- “Thick Mapping” (pages 15-19), Hypercities Thick Mapping in the Digital Humanities by Todd Presner, David Shepard and Yoh Kawano (Harvard University Press, 2014)
Authors: Presner, T., Shepard, D., and Kawano, Y.
License: CC BY 4.0
Spatial ethnography allows us to capture and examine the ways in which space (material, built, embodied, represented, or symbolic) and our interactions with space shape a variety of social, cultural, political and economic relationships, meanings and expressions. As a research method, spatial ethnography is grounded upon an understanding of space as constituted and constitutive of power and relations of power. Through spatial ethnography, students have the opportunity to individually and collectively examine the role of space and their interactions with space framed within the broader themes of spatial politics, spatial agency, and spatial justice.
For this field study, students will draw from the concept of “thick mapping” (Presner et al., 2014) in conducting spatial ethnography to better understand select sections of Staten Island’s North Shore, specifically Tompkinsville Park, Bay St., and the waterfront area. A “thick map” is defined as a temporally layered, multimodal/multimedia, cartographic representation. Part of the “thickness” comes from the different historical, cultural, economic, political, and geographic layers captured in the map. These multiple layers may be presented through a combination of written texts, memories, images, sense of place, sounds, videos, and other types of data. As Presner et al., (2014) remind us, a thick map tells a story and makes an argument about the past, the present, and the future.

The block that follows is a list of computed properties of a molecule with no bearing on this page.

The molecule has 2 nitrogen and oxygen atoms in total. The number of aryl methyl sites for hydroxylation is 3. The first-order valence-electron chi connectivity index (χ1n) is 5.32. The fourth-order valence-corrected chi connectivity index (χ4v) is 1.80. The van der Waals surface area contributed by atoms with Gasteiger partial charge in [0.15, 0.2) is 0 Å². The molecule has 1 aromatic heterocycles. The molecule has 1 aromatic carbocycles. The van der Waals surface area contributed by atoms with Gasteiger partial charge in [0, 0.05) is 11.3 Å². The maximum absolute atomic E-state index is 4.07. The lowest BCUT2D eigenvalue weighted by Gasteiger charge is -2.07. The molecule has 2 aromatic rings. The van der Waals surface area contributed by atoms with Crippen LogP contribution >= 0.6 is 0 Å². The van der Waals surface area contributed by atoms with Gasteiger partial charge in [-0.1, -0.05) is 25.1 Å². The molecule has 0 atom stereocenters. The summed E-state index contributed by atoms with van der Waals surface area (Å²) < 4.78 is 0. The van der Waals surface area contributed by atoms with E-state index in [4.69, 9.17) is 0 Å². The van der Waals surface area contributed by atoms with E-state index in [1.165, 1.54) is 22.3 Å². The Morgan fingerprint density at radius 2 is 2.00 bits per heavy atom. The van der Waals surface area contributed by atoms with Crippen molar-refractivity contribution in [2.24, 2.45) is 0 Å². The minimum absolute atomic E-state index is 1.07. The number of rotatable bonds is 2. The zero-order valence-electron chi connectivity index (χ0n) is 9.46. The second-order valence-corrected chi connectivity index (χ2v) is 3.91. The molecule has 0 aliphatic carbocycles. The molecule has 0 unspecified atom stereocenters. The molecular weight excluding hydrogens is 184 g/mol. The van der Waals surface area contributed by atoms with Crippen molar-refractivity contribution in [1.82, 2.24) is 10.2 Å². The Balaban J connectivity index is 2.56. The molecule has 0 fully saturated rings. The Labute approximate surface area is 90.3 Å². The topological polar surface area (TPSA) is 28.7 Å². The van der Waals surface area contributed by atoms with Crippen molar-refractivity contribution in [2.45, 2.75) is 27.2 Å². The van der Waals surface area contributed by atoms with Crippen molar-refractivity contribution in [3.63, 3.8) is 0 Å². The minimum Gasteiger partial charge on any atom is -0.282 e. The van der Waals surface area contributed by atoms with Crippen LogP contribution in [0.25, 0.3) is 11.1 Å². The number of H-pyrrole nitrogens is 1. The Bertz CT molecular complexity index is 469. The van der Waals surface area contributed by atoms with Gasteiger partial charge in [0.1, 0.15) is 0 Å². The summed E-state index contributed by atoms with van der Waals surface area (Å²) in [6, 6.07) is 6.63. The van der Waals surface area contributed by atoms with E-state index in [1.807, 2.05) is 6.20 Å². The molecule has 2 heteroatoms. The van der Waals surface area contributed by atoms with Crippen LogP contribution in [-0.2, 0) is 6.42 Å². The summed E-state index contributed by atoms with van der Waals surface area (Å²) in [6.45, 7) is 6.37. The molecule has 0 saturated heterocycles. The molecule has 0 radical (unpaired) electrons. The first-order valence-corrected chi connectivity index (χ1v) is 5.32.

We will focus our thick mapping within and around Tompkinsville Park, along Bay St., and throughout the waterfront area. When all the thick maps are assembled together when we get back to the classroom the following week, our thick maps will give us a multilayered, multidimensional, multimodal, nuanced and intimate understanding of Staten Island’s North Shore.